With all of the problems caused by Iqbal and Twombly, there is a nugget of gold that can be snatched as a teaching lesson. The notion that litigants are instructed to make their cases based on facts and not conclusions or hyperbole, is a solid concept.  

  • May 19, 2015
    The Trouble with Lawyers
    Deborah L. Rhode

    by Deborah L. Rhode, the Ernest W. McFarland Professor of Law, the director of the Center on the Legal Profession, and the director of the Program in Law and Social Entrepreneurship at Stanford University. Her upcoming book, The Trouble with Lawyers, will be published by Oxford University Press in June 2015.

    These are not the best of times for American lawyers. Less than a fifth of Americans rate the honesty and ethical standards of lawyers as very high or high, ranking them just above insurance salespeople. Competition and commercialization in the profession are on the rise, while civility and collegiality appear headed in the opposite direction. Paradoxically, the nation suffers from an oversupply of lawyers and an undersupply of legal services for people with low and moderate incomes.

    This is a timely moment for a comprehensive account of challenges facing the American bar. The Trouble with Lawyers explores trends in the legal market that have posed increasing problems for the profession and the public that relies on their services. The book's central argument is that recent changes in legal education and legal practice have highlighted longstanding problems in the structure of bar regulatory processes and the priorities of lawyers and law firms.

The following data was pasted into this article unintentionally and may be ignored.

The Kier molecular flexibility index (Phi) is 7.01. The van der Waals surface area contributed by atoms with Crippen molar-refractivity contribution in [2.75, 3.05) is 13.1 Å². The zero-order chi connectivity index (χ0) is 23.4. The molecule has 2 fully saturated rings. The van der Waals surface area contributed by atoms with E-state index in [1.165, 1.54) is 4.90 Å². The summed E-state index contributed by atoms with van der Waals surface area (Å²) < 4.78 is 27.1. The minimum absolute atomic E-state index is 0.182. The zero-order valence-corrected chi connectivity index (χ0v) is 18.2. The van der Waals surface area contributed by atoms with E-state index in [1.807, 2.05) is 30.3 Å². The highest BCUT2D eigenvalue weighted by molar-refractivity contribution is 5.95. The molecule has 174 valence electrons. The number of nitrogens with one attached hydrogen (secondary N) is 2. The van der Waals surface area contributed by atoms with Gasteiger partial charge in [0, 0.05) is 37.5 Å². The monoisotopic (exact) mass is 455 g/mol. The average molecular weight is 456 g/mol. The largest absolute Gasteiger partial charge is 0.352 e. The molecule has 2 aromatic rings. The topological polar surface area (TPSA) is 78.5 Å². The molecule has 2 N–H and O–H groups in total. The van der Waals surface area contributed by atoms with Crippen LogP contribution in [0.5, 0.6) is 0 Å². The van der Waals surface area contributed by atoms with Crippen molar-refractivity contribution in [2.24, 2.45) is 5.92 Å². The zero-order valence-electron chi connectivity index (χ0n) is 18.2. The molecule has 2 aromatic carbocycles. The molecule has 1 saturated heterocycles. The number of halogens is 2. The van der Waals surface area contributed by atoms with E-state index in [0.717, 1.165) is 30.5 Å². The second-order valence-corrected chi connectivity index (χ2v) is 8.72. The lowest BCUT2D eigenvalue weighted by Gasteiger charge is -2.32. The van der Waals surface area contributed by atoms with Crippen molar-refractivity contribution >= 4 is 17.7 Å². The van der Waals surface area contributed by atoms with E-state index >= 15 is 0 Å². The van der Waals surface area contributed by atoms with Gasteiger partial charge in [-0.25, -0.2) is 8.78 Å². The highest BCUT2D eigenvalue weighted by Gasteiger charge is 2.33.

Part of the problem is the relentless preoccupation with short-term profits that drives law firm decision making. The priority of profit is responsible for the escalation in billable hours over the last several decades, and the price is paid in quality of life. Most lawyers report that they do not have sufficient time for themselves and their families, and most are unable to devote even an hour a week to pro bono service. These trends have taken a toll in lawyers' workplace satisfaction. Law does not rank among the top twelve professions for satisfaction and a majority of lawyers would choose a different career if they had to make the decision again. Lawyers also have disproportionately high rates of depression, substance abuse, and related disorders. There is, in short, some room for improvement and the solution lies in making lawyers more informed about the sources of professional fulfillment and more proactive in shaping workplaces to meet their needs. 

  • May 19, 2015

    by Caroline Cox

    Liza Featherstone offers five short-term solutions to the problems of nail salon workers in Jacobin Magazine.

    At The Global Legal Post, ACS Board of Directors member Reuben Guttman considers the importance of whistleblowers. 

    Erwin Chemerinsky argues in the Los Angeles Times that California should accept the Uniform Bar Exam.

    At SCOTUSblog, Lyle Denniston provides analysis of the narrow ruling in City and County of San Francisco v. Sheehan that leaves questions about limits on police use of force.

    In The Atlantic, Conor Friedersdorf refutes arguments in favor of the NSA surveillance program.

    Omer Aziz looks at the Boston marathon bombings trial and criticizes the frequent use of the death penalty in the United States at Salon.